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Post-Pelosi puzzle: When is a ‘blockade’ not a blockade?

2022-08-30 23:10:18       source:Asia Times

August 8, 2022

US-China relations are now the worst since then-president Richard Nixon opened modern relations in 1972.


At the June Shangri-La Dialogue, Chinese Defense Minister General Wei Fenghe warned US Secretary of Defense Lloyd Austin, “If you want confrontation, we will fight to the very end.”


The visit to Taiwan last week by Nancy Pelosi, Speaker of the US House of Representatives, and China’s response have brought the two closer to confrontation and exposed many legal and political uncertainties.


In response to Pelosi’s visit, China declared six warning zones on all sides of Taiwan and undertook simultaneous live-fire exercises in them, including the firing of missiles from the mainland. Taiwan has alleged that this was a “blockade” and that the exercises are a “challenge to the international order.” China says they were necessary to “defend its national sovereignty and territorial integrity.”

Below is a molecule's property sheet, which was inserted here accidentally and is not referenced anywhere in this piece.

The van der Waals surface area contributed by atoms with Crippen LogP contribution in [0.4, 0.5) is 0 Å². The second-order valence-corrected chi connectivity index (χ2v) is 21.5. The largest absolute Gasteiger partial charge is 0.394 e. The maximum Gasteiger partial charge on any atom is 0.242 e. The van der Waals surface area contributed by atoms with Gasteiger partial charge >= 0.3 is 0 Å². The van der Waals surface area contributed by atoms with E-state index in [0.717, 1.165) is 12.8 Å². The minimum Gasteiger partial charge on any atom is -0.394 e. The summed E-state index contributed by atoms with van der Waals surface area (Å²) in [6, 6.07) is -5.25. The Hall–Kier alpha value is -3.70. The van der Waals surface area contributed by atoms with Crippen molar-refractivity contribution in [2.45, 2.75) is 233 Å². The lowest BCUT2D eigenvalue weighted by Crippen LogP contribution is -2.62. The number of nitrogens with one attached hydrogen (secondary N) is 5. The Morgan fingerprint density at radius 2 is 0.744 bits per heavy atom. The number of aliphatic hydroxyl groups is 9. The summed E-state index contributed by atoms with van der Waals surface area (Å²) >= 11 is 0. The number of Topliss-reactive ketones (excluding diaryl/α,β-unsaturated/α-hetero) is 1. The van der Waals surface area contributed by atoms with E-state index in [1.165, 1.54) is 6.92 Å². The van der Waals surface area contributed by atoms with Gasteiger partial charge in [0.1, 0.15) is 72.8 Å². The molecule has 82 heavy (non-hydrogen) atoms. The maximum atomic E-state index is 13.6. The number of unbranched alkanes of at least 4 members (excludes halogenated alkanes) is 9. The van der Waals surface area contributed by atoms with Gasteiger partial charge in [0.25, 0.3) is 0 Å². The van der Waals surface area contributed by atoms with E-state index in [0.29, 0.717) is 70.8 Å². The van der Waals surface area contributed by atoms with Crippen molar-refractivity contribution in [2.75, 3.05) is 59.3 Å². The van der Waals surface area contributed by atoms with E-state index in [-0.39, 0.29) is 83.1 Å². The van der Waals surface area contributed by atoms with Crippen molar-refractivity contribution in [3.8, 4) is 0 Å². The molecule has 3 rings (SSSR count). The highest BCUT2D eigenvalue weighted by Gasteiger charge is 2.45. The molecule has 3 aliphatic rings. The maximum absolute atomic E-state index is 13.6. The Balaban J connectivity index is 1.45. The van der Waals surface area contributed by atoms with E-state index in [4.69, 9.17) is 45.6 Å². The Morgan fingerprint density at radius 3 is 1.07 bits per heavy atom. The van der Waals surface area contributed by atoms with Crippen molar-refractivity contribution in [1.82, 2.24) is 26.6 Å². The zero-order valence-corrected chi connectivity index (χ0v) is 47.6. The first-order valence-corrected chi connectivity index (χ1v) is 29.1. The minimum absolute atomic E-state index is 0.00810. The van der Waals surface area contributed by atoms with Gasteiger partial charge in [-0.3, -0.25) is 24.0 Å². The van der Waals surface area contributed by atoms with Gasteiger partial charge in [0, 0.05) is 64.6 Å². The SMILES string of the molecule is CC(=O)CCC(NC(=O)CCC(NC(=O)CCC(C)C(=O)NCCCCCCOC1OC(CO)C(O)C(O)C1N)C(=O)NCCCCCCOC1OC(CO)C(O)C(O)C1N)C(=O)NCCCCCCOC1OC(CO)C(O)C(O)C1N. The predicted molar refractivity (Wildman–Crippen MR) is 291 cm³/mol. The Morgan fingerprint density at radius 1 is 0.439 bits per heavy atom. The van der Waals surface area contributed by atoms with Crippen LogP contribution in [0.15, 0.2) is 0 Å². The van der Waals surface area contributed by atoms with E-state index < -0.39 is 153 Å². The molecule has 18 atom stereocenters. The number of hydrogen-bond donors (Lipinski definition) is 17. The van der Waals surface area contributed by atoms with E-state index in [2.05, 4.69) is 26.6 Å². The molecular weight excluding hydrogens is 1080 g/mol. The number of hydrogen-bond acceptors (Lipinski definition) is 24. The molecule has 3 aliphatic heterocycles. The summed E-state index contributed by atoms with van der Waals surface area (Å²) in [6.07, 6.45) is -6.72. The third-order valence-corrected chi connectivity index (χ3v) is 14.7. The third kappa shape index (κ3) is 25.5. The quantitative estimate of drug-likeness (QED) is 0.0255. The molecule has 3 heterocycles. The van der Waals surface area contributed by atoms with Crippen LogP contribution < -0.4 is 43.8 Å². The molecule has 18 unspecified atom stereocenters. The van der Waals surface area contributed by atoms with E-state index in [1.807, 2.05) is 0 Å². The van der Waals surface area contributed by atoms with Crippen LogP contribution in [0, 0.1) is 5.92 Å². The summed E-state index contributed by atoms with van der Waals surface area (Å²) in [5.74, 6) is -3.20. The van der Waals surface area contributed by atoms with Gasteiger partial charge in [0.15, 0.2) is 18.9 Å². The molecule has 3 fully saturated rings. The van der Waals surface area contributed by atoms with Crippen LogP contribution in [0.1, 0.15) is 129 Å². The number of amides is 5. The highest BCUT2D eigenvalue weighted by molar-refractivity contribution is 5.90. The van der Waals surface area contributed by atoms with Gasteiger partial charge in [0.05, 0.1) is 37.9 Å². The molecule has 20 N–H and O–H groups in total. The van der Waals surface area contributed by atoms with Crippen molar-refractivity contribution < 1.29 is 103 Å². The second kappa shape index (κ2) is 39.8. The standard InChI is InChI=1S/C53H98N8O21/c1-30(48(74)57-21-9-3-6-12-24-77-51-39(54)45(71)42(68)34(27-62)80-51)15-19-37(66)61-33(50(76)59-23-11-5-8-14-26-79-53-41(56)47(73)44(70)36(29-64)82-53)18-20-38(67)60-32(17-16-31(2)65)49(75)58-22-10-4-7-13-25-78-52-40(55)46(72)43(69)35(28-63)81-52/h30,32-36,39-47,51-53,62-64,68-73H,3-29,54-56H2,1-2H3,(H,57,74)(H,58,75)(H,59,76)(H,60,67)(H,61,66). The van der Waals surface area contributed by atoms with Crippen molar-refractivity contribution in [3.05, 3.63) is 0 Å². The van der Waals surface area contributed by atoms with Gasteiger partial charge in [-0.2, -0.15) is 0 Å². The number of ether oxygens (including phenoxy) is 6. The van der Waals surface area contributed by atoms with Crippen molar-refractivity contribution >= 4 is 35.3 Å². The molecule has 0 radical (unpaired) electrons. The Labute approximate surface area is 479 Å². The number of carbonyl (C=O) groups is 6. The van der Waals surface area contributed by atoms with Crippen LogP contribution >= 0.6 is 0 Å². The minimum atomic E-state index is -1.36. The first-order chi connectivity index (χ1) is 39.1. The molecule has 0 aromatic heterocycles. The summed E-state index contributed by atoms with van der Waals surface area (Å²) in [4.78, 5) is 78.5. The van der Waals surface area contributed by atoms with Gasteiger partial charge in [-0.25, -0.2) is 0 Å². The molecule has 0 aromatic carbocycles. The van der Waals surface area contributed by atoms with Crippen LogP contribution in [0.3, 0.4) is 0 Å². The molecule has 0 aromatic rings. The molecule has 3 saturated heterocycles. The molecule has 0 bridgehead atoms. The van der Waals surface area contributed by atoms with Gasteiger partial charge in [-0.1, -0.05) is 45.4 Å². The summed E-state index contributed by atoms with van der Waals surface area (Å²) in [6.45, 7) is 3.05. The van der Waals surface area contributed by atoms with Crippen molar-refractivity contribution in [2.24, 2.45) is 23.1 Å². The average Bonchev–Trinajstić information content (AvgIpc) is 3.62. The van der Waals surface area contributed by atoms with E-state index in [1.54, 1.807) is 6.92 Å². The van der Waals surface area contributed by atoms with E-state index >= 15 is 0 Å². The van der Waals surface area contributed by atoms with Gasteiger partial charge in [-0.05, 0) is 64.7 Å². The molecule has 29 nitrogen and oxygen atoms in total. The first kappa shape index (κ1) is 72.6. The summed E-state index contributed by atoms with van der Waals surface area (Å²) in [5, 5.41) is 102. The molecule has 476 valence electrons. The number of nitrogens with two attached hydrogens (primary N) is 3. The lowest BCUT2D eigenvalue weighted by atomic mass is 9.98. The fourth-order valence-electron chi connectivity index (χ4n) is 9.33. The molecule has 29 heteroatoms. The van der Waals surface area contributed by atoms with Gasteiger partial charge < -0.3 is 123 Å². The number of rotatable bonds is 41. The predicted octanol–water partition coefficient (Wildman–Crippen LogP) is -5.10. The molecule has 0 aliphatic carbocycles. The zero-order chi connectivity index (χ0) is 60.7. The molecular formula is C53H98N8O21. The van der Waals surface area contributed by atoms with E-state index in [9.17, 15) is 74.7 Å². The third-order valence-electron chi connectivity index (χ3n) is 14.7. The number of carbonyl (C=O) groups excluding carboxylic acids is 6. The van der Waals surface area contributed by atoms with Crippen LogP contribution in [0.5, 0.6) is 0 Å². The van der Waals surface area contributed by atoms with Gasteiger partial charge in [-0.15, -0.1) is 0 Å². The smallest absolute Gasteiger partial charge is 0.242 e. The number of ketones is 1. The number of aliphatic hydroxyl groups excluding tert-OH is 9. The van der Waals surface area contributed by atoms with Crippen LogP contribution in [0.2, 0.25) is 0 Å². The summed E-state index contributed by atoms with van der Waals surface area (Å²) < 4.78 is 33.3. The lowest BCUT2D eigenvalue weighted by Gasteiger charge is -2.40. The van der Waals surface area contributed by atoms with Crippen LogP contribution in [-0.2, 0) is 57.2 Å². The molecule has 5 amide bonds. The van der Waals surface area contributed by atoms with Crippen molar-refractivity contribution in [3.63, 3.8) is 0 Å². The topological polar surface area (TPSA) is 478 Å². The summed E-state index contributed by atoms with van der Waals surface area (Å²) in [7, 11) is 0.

A blockade is an officially declared act of war whereby one party blocks entry to or departure from a defined part of another’s territory. China’s declaration of warning zones and the exercises and firing of missiles that landed therein did disrupt flight and shipping traffic and schedules to and from Taiwan.


According to Taiwan’s Ministry of Transportation and Communications, an agreement was reached with Japan and the Philippines to reroute 18 international flight paths departing from the island affecting about 300 flights, and Korean Air canceled flights from Incheon to Taiwan for two days.


A Chinese analyst, Major-General Meng Xiangqing, said the six areas were chosen to demonstrate China’s ability to “seal off Taiwan and repel foreign intervention.” And the People’s Liberation Army Eastern Theater Command said a simulated “joint blockade” was included among the training exercises.


So a temporary partial indirect “blockade” was the practical effect of China’s declared warning zones and exercises. But technically China has not declared a blockade. Indeed, it insisted that the drills did not deny freedom of navigation. It only issued warnings. Air and sea traffic could enter the zones at their own risk. Whatever the temporary impact of the warning zones and exercises, they are probably not a casus belli by themselves.